From the outside, Hoke’s house echoes the currently popular modern-farmhouse look, with a black exterior, black metal roof and attached, wood-fronted garage. But the inside is completely different – by design.

“I love the surprise,” she said. “You look at the front of the house, and you just see those small windows and the black façade. Then you walk in, and it’s just filled immediately with light and connection to the woods.”

The interior walls and ceiling are all painted white to create a bright space and provide a neutral backdrop to showcase Hoke’s art collection. The woods even appear as giant paintings, framed by the huge, black-framed windows along the back side of the house. 

The art placement, naturally, reflects her design sense and her desire to honor her setting. Hoke explained which paintings she chose to hang on a wall of windows: “I wanted the ones that sort of mimicked what was happening outside,” she said. “They’re softer paintings. They’re green. They’re blue. They catch your eye, but they don’t distract from the view.”

Maximizing the view also allows Hoke to capture some solar gain through those windows – something she had in mind when she first bought the lot.

“I knew that this lot had the opportunity to have the back of the house facing south, so I had the ability to get all of this natural light,” she said.

The main living space is an open plan, with a seating area, dining space and kitchen that, all together, feel both modern and warm. A woodburning stove anchors the seating area, with softly upholstered furniture arranged around it. The dining table is made of reclaimed barn wood. Black, metal dining chairs give a nod to industrial design.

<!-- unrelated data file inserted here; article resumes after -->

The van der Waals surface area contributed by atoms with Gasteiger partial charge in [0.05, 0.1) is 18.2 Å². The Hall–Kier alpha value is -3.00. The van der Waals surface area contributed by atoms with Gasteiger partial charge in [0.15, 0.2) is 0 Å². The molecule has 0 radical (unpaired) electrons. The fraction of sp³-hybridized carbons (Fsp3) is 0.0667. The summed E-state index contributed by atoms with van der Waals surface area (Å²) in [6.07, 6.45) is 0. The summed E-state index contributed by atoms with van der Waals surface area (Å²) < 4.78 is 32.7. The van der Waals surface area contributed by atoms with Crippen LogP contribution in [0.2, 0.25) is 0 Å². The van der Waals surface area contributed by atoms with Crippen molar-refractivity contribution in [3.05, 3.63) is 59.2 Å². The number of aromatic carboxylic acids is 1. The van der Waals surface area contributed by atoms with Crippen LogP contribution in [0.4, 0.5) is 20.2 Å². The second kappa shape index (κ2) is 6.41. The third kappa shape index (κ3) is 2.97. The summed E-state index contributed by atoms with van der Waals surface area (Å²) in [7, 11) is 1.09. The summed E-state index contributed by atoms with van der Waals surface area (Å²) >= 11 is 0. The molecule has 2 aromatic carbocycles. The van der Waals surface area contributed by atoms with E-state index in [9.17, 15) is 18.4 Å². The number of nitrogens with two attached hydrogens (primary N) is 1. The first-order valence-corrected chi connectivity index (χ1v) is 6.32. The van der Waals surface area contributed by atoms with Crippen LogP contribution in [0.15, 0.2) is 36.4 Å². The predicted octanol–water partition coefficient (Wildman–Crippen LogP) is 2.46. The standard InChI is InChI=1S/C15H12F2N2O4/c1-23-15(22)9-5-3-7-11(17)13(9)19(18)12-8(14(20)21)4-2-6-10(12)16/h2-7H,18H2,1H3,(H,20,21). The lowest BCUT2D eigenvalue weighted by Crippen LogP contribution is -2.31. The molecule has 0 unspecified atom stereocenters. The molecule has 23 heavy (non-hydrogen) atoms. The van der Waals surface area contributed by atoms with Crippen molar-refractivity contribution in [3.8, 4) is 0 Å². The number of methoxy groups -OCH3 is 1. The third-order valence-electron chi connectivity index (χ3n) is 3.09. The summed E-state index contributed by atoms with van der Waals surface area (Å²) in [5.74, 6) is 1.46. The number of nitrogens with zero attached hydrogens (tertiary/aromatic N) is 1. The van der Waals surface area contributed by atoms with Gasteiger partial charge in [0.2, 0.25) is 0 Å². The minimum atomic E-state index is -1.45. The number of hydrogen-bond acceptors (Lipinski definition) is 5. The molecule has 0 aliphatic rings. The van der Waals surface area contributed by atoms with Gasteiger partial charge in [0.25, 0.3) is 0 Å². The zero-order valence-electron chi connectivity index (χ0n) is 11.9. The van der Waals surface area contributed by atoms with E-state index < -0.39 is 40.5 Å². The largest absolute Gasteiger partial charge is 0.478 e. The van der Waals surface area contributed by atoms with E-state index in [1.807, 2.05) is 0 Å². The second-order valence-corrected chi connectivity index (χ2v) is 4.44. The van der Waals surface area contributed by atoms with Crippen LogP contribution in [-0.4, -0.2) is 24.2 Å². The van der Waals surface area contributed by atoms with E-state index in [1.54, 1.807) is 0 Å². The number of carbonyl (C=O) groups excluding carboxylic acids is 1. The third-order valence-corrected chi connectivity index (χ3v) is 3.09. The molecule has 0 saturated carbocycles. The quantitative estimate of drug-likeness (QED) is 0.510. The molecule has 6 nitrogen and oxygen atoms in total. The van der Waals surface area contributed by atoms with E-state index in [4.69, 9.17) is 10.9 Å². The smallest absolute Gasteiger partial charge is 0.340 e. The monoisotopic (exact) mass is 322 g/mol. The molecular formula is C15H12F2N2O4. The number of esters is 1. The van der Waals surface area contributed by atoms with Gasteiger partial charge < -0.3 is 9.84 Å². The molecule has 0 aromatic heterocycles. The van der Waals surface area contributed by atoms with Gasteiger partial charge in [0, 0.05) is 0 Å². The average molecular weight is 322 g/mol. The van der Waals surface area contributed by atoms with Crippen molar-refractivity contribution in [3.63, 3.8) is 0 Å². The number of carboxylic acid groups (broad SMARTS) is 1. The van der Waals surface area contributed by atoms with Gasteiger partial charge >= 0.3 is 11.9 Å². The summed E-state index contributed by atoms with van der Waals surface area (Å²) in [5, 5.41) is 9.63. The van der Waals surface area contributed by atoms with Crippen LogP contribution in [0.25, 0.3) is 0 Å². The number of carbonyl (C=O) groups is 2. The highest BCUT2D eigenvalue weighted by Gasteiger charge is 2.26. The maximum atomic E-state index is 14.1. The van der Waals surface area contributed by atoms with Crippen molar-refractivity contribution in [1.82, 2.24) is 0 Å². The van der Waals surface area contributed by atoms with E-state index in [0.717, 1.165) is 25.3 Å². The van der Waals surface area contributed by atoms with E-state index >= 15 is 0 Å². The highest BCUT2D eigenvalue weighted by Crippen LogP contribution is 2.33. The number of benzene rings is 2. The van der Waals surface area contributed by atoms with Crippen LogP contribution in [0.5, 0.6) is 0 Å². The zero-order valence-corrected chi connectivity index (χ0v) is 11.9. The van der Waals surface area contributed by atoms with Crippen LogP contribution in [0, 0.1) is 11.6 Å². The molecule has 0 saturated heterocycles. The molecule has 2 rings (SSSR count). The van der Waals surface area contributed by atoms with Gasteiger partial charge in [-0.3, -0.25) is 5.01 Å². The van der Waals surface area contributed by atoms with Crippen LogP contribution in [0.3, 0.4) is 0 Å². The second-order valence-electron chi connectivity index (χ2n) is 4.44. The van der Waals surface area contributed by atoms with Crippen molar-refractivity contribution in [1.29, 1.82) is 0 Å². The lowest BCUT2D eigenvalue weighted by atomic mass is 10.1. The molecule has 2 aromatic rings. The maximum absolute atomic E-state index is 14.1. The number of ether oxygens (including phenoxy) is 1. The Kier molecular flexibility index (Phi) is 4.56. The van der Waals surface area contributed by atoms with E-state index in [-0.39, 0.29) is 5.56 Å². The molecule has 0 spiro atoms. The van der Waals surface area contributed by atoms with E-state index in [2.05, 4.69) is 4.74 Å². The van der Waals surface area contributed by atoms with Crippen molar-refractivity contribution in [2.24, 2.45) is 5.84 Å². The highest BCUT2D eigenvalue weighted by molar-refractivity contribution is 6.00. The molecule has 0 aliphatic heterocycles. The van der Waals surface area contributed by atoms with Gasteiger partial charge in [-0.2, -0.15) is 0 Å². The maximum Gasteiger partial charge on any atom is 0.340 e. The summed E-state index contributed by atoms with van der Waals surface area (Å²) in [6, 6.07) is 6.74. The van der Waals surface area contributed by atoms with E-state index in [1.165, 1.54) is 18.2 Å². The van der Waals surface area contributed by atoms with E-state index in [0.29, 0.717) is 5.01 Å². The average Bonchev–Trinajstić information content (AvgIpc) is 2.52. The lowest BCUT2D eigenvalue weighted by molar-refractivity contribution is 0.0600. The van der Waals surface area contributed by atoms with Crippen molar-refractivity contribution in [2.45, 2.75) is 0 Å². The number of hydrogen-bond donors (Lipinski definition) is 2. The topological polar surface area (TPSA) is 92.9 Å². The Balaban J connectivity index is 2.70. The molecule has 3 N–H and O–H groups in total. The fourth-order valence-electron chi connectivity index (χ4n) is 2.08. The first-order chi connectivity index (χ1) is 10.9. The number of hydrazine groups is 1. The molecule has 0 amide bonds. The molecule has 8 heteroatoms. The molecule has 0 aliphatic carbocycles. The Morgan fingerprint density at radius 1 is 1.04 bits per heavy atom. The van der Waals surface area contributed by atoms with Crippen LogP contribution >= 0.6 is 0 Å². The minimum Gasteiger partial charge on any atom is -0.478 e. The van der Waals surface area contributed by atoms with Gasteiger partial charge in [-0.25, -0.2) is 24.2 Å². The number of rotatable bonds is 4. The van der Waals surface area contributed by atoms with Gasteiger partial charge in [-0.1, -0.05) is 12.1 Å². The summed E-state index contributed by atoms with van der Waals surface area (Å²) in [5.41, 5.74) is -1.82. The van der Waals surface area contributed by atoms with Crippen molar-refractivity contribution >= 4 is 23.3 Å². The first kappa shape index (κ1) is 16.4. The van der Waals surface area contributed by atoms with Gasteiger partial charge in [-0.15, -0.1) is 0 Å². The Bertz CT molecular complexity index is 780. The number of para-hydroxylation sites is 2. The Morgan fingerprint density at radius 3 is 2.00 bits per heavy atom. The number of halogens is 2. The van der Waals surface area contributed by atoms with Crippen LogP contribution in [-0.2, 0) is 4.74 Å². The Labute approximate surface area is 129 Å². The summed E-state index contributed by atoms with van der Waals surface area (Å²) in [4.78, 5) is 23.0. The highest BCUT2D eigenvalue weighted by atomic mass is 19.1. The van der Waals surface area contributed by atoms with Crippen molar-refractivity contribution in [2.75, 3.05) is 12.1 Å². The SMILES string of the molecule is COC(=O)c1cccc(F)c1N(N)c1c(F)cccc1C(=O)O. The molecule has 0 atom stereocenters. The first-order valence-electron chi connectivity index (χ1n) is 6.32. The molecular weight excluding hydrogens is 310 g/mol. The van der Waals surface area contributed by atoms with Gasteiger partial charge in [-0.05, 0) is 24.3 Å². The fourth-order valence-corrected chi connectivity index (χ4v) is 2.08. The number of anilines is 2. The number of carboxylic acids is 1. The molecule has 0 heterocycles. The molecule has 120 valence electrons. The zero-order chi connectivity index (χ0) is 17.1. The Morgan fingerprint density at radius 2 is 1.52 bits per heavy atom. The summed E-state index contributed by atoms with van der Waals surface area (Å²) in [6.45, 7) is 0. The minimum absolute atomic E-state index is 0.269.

The kitchen is the focal point, with a textured, gray-and-white tile backsplash that stretches to the ceiling. The island is covered with glossy, white countertops with a waterfall edge. Hoke’s bedroom and bathroom are on the other side of the seating area. Behind the kitchen, a massive butler’s pantry provides plenty of storage. Beyond that on one side is a guest bedroom and bath, and on the other side is her office.

The office is the one place where Hoke deviated from her plain, white walls. As a nod to her sense of playfulness, one accent wall features a geometric wallpaper pattern in shades of blue and orange, and her office chair provides a bright-orange pop of color. 

Hoke described building a shipping-container home as a process of deciding which part of the container to show and which to hide because the containers must be insulated somewhere. Her choice to show the container on the exterior meant insulating the walls inside – putting drywall over the containers’ ridged sides. But her pitched roof allowed for insulation above, leaving her free to keep the original texture of the containers for her ceiling.

Photo by Brett Kosmider.

“I loved the ridged metal on the ceiling – the shadows that created,” she said. “By painting everything white on the inside, you really see those shadows, and I love that.”

Although Hoke approached her home-building project as a design challenge, she encountered non-design challenges as well. One was finding financing. 

She said that banks are reluctant to finance shipping-container homes, so she’s grateful that Nicolet National Bank was willing to give her a mortgage, especially because it’s a mortgage the bank cannot bundle with others and sell – it has to hold the mortgage itself. Hoke also said that getting homeowner’s insurance was tricky because insurance risk models are based on traditional building materials. 

Hoke describes her home as “right sized and deeply personal.” It’s clear that the design and building processes were personal, too – like art: They’re expressions of her creativity and passion for exploring new ways of doing things.